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Question

[Question Context: Consider the motion of a test particle of (constant) mass $m$ inside the gravitational field produced by the Sun in the context of special relativity.

In addition, consider the equations of motion for the test particle, which can be written as $$\frac{d(m\gamma c)}{dt} = \frac{\vec{v}}{c} \cdot \vec{F}$$

OR

$$\frac{d(m\gamma \vec{v})}{dt} = \vec{F},$$

where $\vec{v}$ is the speed of the test particle, $c$ is the (constant) speed of light, and by definition, $$\gamma \equiv \frac{1}{\sqrt{1- \frac{\vec{v}^2}{c^2}}} .$$

In addition, the gravitational force is given by $$\vec{F} \equiv -\frac{GMm}{r^2} \hat{e}_r$$

where $\hat{e}_r$ is the unit vector in the direction between the Sun (of mass $M$) and the test particle (of mass $m$).]

The Question Itself

Solve the previously found differential equation $$\frac{d^2u}{d\theta^2} + u \bigg( 1- \frac{G^2 M^2}{\ell^2 c^2} \bigg) - \frac{GMd}{\ell^2} = 0$$ for the trajectory, i.e. find the solution for $u(θ)$ (for all $θ$). What kind of trajectories do you find?

Source: [NOT APPLICABLE]


Personal Comment

Perhaps it's just me, however, I can't seem to solve this differential equation in a clean manner. For some reason, I always get a ton of constants and I feel like I am doing something wrong. With that in mind, any assistance, hints, or comments to help me toward the right answer would be much appreciated. Thank you for reading!

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    $\begingroup$ What if you called $$u\left(1 - \frac{G^2 M^2}{\mathcal{l}^2 c^2}\right) - \frac{GMd}{\mathcal{l}^2} = z.$$ What would be the differential equation for $z$? $\endgroup$ – Philip Jan 25 at 18:58
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    $\begingroup$ This question appears to be very similar to your earlier question: physics.stackexchange.com/q/525169/123208 $\endgroup$ – PM 2Ring Jan 25 at 19:45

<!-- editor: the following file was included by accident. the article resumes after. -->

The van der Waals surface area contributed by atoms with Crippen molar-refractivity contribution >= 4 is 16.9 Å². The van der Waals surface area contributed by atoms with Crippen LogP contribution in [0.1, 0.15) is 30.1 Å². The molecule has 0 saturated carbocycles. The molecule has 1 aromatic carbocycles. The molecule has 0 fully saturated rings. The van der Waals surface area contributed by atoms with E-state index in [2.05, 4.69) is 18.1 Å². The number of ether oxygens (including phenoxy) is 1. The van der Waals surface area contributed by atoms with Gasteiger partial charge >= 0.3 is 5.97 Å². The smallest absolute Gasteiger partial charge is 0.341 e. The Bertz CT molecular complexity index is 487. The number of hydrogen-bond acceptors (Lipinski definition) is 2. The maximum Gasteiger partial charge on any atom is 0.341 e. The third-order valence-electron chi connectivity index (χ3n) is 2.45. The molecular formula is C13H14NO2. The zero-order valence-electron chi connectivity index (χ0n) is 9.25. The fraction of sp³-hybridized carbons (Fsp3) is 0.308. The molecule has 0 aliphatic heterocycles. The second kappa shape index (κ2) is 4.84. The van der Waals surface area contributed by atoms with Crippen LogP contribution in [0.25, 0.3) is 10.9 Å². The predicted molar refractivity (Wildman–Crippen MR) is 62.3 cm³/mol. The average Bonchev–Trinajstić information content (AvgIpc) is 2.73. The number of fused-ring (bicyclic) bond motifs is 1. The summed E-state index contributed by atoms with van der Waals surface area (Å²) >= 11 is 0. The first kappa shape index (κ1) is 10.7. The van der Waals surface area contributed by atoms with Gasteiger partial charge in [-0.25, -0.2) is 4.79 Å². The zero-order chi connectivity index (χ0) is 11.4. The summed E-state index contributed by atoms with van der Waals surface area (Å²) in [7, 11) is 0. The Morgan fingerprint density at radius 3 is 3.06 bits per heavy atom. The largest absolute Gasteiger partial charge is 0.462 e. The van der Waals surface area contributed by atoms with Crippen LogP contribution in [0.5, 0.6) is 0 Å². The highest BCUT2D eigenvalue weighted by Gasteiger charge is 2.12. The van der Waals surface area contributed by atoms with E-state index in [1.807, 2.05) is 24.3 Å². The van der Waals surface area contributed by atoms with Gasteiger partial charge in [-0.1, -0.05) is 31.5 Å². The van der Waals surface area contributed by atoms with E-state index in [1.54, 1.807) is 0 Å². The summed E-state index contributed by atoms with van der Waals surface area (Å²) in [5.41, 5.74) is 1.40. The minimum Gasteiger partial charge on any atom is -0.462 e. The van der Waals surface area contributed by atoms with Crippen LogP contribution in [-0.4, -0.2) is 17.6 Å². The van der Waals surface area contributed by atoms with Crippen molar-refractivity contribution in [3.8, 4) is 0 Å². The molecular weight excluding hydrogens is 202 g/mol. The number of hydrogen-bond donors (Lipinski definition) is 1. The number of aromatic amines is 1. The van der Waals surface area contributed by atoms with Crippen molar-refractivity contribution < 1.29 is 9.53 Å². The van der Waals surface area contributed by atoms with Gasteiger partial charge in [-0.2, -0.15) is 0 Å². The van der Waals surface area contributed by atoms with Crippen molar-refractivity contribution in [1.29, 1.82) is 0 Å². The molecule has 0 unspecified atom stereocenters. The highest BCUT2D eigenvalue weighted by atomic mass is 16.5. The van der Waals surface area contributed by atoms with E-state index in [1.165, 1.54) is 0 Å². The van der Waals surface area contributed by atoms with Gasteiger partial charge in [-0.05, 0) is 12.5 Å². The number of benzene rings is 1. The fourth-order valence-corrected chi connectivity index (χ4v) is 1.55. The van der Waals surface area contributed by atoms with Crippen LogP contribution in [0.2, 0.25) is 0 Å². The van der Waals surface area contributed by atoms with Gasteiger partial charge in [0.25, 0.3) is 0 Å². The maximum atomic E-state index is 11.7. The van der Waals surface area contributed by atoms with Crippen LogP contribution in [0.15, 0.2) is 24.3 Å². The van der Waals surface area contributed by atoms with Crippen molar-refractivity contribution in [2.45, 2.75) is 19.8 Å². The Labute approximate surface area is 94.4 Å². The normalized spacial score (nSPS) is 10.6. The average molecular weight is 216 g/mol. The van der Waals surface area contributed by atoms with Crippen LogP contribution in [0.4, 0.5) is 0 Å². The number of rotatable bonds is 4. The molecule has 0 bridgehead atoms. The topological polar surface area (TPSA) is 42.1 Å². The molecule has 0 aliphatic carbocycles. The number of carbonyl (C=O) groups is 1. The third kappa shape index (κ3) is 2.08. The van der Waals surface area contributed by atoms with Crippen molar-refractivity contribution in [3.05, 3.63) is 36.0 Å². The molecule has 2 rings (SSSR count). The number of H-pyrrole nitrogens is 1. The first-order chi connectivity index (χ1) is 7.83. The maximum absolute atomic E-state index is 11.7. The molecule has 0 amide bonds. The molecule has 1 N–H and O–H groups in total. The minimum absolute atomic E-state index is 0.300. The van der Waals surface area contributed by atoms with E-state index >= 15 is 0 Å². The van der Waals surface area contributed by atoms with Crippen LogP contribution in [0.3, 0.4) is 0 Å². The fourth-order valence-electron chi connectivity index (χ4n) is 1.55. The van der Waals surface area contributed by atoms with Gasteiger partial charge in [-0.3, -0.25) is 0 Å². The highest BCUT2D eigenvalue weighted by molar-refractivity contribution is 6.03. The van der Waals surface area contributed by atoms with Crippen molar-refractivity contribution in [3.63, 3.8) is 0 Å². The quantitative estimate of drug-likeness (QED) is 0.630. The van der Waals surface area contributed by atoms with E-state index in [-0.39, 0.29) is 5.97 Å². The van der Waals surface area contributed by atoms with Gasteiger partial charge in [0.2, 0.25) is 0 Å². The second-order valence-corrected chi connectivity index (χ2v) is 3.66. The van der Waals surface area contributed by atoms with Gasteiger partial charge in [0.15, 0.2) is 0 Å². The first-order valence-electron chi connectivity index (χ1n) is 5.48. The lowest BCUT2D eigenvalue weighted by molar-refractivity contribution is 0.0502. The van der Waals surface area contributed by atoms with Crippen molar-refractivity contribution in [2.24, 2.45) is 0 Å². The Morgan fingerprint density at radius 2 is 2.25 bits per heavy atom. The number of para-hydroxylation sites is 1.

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    $\begingroup$ You should not get “a ton of constants” from a 2nd-order ODE. You should get two. $\endgroup$ – G. Smith Jan 25 at 20:20
  • $\begingroup$ @PM2Ring, Indeed, it's similar simply because this is considered as a "follow up" question. $\endgroup$ – Athenian Jan 26 at 9:00
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    $\begingroup$ Well, $G$ and $M$ are there too. I was talking about constants of integration, not constants in the ODE to begin with. $\endgroup$ – G. Smith Jan 26 at 18:21
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Re-write for legibility: $$u''(\theta)+\alpha u(\theta)-\beta=0$$ Make a substitution: $$y=\alpha u(\theta)-\beta$$ So: $$y'=\alpha u'$$ And: $$y''=\alpha u''$$ $$\Rightarrow u''=\frac{y''}{\alpha}$$ $$\Rightarrow \frac{y''}{\alpha}+y=0$$ $$y''(\theta)+\alpha y(\theta)=0$$

Which is the classic ODE of the SHM. Solve and back-substitute. Don't neglect the BCs!

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  • $\begingroup$ Out of curiosity, would taking the ansatz: $u = a(1+e cos(bt))$ for some $a$, $b$ and substitute it back to the differential work in acquiring the solution? $\endgroup$ – Athenian Jan 26 at 23:30
  • $\begingroup$ When doing so, a friend said I should get $u = \frac{GMd}{\ell^2} \bigg(1- \frac{G^2 M^2}{\ell^2 c^2}\bigg)^{-1} \bigg(1+ e cos\bigg( \big(1- \frac{G^2 M^2}{\ell^2 c^2} \big) \theta \bigg) \bigg)$ as the answer ... $\endgroup$ – Athenian Jan 26 at 23:32
  • $\begingroup$ Not sure on both counts. It takes a while to work those out! $\endgroup$ – Gert Jan 27 at 2:21

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